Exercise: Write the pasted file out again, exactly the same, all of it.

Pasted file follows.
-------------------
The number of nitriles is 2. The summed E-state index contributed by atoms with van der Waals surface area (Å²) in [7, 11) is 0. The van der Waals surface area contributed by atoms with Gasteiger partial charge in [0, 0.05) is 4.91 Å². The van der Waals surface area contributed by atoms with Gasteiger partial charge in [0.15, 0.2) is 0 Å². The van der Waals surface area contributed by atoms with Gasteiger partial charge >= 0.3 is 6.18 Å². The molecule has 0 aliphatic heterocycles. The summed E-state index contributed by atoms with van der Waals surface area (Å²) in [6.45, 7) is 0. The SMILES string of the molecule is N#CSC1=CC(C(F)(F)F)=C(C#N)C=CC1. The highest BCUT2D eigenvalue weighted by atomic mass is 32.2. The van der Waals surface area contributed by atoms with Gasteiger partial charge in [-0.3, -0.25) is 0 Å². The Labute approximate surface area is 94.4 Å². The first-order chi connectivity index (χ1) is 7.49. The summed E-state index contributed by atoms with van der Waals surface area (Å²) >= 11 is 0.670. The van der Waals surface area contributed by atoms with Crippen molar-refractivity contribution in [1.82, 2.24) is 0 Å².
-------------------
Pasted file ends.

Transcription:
The number of nitriles is 2. The summed E-state index contributed by atoms with van der Waals surface area (Å²) in [7, 11) is 0. The van der Waals surface area contributed by atoms with Gasteiger partial charge in [0, 0.05) is 4.91 Å². The van der Waals surface area contributed by atoms with Gasteiger partial charge in [0.15, 0.2) is 0 Å². The van der Waals surface area contributed by atoms with Gasteiger partial charge >= 0.3 is 6.18 Å². The molecule has 0 aliphatic heterocycles. The summed E-state index contributed by atoms with van der Waals surface area (Å²) in [6.45, 7) is 0. The SMILES string of the molecule is N#CSC1=CC(C(F)(F)F)=C(C#N)C=CC1. The highest BCUT2D eigenvalue weighted by atomic mass is 32.2. The van der Waals surface area contributed by atoms with Gasteiger partial charge in [-0.3, -0.25) is 0 Å². The Labute approximate surface area is 94.4 Å². The first-order chi connectivity index (χ1) is 7.49. The summed E-state index contributed by atoms with van der Waals surface area (Å²) >= 11 is 0.670. The van der Waals surface area contributed by atoms with Crippen molar-refractivity contribution in [1.82, 2.24) is 0 Å².